A Sandhills Cattle Drive

January 7, 2016

The roads were dark, the truck was full of gear, and the Platte Basin Timelapse team was headed to the Nebraska Sandhills. We were on our way to the Switzer Ranch, 16 miles northwest of Burwell, Nebraska, to film a cattle drive for our forthcoming documentary. This would be my first time experiencing a cattle drive and being immersed in the Nebraska Sandhills. I could not have been more excited.

Upon arriving at the headquarters of the Switzer Ranch, I met Bruce Switzer, his daughter and son, Sarah Sortum and Adam Switzer, Sarah’s son Emmett and Adam’s son David. We chatted a bit about the next few days, grabbed our gear, hopped on ATVs and headed off. It was late October, so the air was crisp against our faces, and the landscape was cast in shades of red and orange. After about ten minutes driving on the county road, Bruce, Adam, Sarah, Emmett and David hopped on their horses and headed for the hills. We followed close behind and watched the road quickly disappear. In minutes we were surrounded by amber waves of grass. It was breathtaking.

The Switzer family rides their horses through the Sandhills toward the herd of cattle.

The Switzers have owned this land for more than 100 years, and three generations live on it today. Their 12,000 acres not only support raising cattle but also provide habitat for many grassland birds and other wildlife species. They are also owners and operators of Calamus Outfitters, an outdoor ecotourism business that offers activities like guided hunting and river tubing to people of all ages. The Switzers have a strong love for the Sandhills and recognize its ecological importance. Despite their property being a hot spot for developers, they choose to keep the land and protect it fiercely.

A profile shot of Bruce Switzer. 

The day could not have been more beautiful. The skies were clear, the winds were calm, and the grass sparkled in the sunlight. After some time riding through the hills, we reached the herd of cattle. On horseback, Bruce, Adam, Sarah, Emmett and David surrounded the cattle to round them up, then moved to the rear of the herd and gingerly nudged the cows to start moving. Once the cattle started going, the drive began.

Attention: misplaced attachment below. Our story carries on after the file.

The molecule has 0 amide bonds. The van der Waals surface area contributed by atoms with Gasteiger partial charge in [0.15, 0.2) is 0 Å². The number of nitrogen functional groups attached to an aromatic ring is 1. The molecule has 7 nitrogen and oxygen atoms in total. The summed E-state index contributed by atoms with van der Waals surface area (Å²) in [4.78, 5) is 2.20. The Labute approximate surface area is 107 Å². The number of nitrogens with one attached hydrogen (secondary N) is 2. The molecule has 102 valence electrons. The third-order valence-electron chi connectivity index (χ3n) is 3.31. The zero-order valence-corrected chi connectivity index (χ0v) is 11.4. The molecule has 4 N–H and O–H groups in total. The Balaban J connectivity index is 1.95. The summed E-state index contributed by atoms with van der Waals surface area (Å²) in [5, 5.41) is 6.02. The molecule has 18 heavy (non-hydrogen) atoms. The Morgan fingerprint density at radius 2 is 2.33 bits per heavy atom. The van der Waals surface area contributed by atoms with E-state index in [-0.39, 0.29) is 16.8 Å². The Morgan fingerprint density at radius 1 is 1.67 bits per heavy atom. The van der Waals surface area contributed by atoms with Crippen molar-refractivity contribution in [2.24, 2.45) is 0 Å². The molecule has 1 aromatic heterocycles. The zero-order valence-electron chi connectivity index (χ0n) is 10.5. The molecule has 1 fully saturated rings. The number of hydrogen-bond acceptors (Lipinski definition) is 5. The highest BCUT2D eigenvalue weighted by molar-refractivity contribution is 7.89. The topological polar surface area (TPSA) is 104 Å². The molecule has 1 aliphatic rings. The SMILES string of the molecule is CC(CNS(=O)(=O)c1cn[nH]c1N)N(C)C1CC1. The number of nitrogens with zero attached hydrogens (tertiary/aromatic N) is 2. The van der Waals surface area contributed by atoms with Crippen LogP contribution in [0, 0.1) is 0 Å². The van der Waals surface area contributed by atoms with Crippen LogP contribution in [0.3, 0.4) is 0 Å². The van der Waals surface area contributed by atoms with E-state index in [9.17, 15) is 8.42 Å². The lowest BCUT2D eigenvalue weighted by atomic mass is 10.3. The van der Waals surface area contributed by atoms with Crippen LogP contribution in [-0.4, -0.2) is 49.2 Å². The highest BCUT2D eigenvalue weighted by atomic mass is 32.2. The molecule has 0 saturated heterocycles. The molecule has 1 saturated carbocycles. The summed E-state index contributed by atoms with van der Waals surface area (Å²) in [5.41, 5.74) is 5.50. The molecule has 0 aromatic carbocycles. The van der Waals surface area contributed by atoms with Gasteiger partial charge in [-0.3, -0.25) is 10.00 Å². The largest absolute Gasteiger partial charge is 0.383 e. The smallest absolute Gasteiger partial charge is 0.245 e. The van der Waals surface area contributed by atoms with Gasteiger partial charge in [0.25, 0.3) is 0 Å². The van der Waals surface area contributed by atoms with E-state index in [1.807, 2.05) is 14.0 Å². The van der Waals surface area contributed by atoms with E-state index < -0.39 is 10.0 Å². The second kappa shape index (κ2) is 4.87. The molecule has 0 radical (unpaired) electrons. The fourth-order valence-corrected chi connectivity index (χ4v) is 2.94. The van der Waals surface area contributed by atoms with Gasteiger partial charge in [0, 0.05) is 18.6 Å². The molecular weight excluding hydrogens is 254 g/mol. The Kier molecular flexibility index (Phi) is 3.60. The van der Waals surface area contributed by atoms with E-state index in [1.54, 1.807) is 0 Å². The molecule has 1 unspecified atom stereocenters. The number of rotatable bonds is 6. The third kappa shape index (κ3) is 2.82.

The Switzer family moving cattle through the Sandhills.

After a long day of driving ATVs up and down the giant, grass-covered dunes, we headed back to our cabin. When the sun set the rising moon gave the landscape a whole new look; I was impressed with the endurance of the young boys, neither of whom made one complaint during the long day.

Guided by moonlight, Sarah, and her family head back to their homes after a long day moving cattle. 

The next day we visited the corrals where the cattle would be loaded into a truck and sent to a feedlot. With the help of the truck drivers, Sarah and Bruce moved through the process efficiently, loading the cows onto the trucks in less than an hour. As the cattle were being loading into the truck, I felt slightly melancholic knowing where they were going, but then thought about where they had spent their summer, and I smiled because it’s one of the most beautiful places in the world, the Nebraska Sandhills.

Cattle wait in a corral to board the truck that will transport them to a feedlot.

Coming from the “big city” of Omaha, I had trouble imagining growing up in such an isolated place. Living miles away from a neighbor was such a foreign concept to me; I did not understand how people could enjoy being so alone. That was until I saw Nebraska Sandhills for the first time. The overwhelming feelings of tranquility and serenity are difficult to describe. Being out in the hills for several hours among the elements and watching the Switzers drive the cattle gave me much more appreciation for this lifestyle. I now understand why they love this land; if I grew up here, I don’t think I would ever want to leave.

A grassy hillside, deep in the Sandhills on the Switzer Ranch at sunset. 


PBT team photo. Summer 2023

About PBT

We are a group of storytellers using timelapse photography and multimedia storytelling to explore watersheds. PBT has been in motion since 2011.

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